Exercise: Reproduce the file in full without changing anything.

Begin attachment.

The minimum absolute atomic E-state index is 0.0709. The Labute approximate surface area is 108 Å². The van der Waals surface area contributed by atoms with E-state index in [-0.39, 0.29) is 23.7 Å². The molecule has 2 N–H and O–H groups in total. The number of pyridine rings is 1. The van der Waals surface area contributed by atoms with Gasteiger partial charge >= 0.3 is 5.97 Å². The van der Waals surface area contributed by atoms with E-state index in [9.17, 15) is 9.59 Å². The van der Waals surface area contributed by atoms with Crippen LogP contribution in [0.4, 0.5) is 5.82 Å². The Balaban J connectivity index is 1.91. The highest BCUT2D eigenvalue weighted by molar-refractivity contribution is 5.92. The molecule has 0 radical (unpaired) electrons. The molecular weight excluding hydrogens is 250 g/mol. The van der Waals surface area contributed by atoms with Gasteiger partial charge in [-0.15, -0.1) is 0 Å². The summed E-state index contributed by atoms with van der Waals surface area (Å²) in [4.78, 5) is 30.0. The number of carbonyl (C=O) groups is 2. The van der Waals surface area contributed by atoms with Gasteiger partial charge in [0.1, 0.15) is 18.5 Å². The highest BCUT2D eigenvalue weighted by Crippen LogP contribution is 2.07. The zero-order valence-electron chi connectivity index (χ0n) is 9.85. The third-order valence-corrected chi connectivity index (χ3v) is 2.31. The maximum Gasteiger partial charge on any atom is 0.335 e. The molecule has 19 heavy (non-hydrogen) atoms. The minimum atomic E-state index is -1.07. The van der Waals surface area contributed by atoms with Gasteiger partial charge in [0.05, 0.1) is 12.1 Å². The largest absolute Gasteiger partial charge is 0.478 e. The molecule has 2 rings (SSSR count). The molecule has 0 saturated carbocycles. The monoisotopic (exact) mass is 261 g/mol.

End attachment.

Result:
The minimum absolute atomic E-state index is 0.0709. The Labute approximate surface area is 108 Å². The van der Waals surface area contributed by atoms with E-state index in [-0.39, 0.29) is 23.7 Å². The molecule has 2 N–H and O–H groups in total. The number of pyridine rings is 1. The van der Waals surface area contributed by atoms with Gasteiger partial charge >= 0.3 is 5.97 Å². The van der Waals surface area contributed by atoms with E-state index in [9.17, 15) is 9.59 Å². The van der Waals surface area contributed by atoms with Crippen LogP contribution in [0.4, 0.5) is 5.82 Å². The Balaban J connectivity index is 1.91. The highest BCUT2D eigenvalue weighted by molar-refractivity contribution is 5.92. The molecule has 0 radical (unpaired) electrons. The molecular weight excluding hydrogens is 250 g/mol. The van der Waals surface area contributed by atoms with Gasteiger partial charge in [-0.15, -0.1) is 0 Å². The summed E-state index contributed by atoms with van der Waals surface area (Å²) in [4.78, 5) is 30.0. The number of carbonyl (C=O) groups is 2. The van der Waals surface area contributed by atoms with Gasteiger partial charge in [0.1, 0.15) is 18.5 Å². The highest BCUT2D eigenvalue weighted by Crippen LogP contribution is 2.07. The zero-order valence-electron chi connectivity index (χ0n) is 9.85. The third-order valence-corrected chi connectivity index (χ3v) is 2.31. The maximum Gasteiger partial charge on any atom is 0.335 e. The molecule has 19 heavy (non-hydrogen) atoms. The minimum atomic E-state index is -1.07. The van der Waals surface area contributed by atoms with Gasteiger partial charge in [0.05, 0.1) is 12.1 Å². The largest absolute Gasteiger partial charge is 0.478 e. The molecule has 2 rings (SSSR count). The molecule has 0 saturated carbocycles. The monoisotopic (exact) mass is 261 g/mol.